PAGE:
Rhythmic clock machine

The rotating mirror and the 4 laser beams

The rotating mirror and the 4 laser beams

I finally received ten retroreflectors, the experiments started in « Playing with laser beams to create very simple rhythms », we can now move on.

Once again, the rotating mirror is reflecting the four parallel laser beams so that they sweep a 180 degrees area, where some retroreflectors are positioned to hit the beams trajectories.

Every time a beam hits a reflector then it should trigger a sound on a MIDI synth (here it is my little microkorg playing the sounds).

Generative music (a.k.a mangled rhythm)

However in the first try I forgot to set a short loop perid (the period was set to 100ms). Given the velocity of the laser beam when it hits the reflectors there is very little time to catch the signal on the sensors, and with a measure every 100ms the Arduino is missing most hits.

This means we got a simple and regular theoretical rhythm that is mangled by the input sampling process, and this fuzzyness actually creates « interesting » generative music, as in the video:


Generative music installation with laser beams and low-frequency sensors sampling from cyrille martraire on Vimeo.

Note that it is not totally random… (actually it is not random at all, just the result of different frequencies that sometime are in sync and most times are not).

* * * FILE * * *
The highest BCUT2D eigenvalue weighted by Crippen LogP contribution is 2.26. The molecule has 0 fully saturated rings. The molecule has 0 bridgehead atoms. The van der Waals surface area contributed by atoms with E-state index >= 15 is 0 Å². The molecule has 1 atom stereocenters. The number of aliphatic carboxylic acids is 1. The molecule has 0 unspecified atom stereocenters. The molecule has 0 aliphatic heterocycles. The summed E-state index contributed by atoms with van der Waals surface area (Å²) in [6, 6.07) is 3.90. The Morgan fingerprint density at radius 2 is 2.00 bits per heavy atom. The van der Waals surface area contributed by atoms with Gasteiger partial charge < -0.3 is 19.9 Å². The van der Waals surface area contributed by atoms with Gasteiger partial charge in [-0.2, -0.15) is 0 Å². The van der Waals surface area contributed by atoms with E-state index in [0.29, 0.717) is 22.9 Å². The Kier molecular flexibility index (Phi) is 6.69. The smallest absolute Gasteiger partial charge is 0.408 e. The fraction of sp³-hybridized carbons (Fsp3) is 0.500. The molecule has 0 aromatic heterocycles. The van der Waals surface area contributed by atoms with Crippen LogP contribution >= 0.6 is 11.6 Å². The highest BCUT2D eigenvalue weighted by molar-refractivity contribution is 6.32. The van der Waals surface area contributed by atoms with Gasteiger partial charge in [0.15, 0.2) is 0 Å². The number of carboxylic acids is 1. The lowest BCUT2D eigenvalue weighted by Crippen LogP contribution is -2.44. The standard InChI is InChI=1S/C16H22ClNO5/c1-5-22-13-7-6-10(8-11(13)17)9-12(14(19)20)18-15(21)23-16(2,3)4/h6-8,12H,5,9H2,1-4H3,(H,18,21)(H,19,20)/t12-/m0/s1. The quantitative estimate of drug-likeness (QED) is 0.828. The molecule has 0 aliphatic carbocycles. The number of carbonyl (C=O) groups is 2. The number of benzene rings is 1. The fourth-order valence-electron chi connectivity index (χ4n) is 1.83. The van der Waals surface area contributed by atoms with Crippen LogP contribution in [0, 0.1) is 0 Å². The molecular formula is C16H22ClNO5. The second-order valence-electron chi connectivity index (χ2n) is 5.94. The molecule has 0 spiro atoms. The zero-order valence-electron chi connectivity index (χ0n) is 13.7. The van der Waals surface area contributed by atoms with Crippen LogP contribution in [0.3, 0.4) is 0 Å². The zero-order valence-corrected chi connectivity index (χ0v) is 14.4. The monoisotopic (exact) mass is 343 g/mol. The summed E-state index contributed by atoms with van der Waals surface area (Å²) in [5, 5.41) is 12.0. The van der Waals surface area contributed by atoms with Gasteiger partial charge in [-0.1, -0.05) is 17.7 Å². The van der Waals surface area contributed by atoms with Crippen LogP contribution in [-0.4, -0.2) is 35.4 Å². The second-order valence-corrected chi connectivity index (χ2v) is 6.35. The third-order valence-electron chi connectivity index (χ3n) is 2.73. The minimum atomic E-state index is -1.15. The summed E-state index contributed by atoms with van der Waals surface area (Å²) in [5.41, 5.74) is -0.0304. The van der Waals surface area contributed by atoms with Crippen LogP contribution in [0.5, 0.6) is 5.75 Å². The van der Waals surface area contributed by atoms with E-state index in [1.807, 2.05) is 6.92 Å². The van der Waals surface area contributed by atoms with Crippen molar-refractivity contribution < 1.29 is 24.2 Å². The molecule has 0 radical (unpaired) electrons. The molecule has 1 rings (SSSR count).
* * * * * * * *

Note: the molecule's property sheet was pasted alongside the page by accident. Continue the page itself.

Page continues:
Laser beams on the wall

Laser beams on the wall

Regular rhythm at last

With a shorter Arduino loop period (10ms) it becomes reliable: every (almost) hit triggers a note, as illustrated in the next video where we can hear a steady rhythmic pattern.

The Arduino code is quite simple: for each of the 4 sensors, read analog value, compare to threshold, debounce (not to send multiple notes for the actual same hit), then send MIDI note.

Arduino code for the rhythmic clock project

Laser beams generate regular rhythm at least from cyrille martraire on Vimeo.

Any feedback welcome…

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2 Responses to “Rhythmic clock machine”

  1. [...] now assume that every time a hand crosses a mark (mirror) we trigger a sound. So far we have a rhythmic clock, which is a funny instrument already. But we can do [...]

  2. [...] my ongoing work on a theory of rhythms and a corresponding physical instrument using lasers, here is a version of the same idea implemented into an Arduino: a generative sequencer. The idea [...]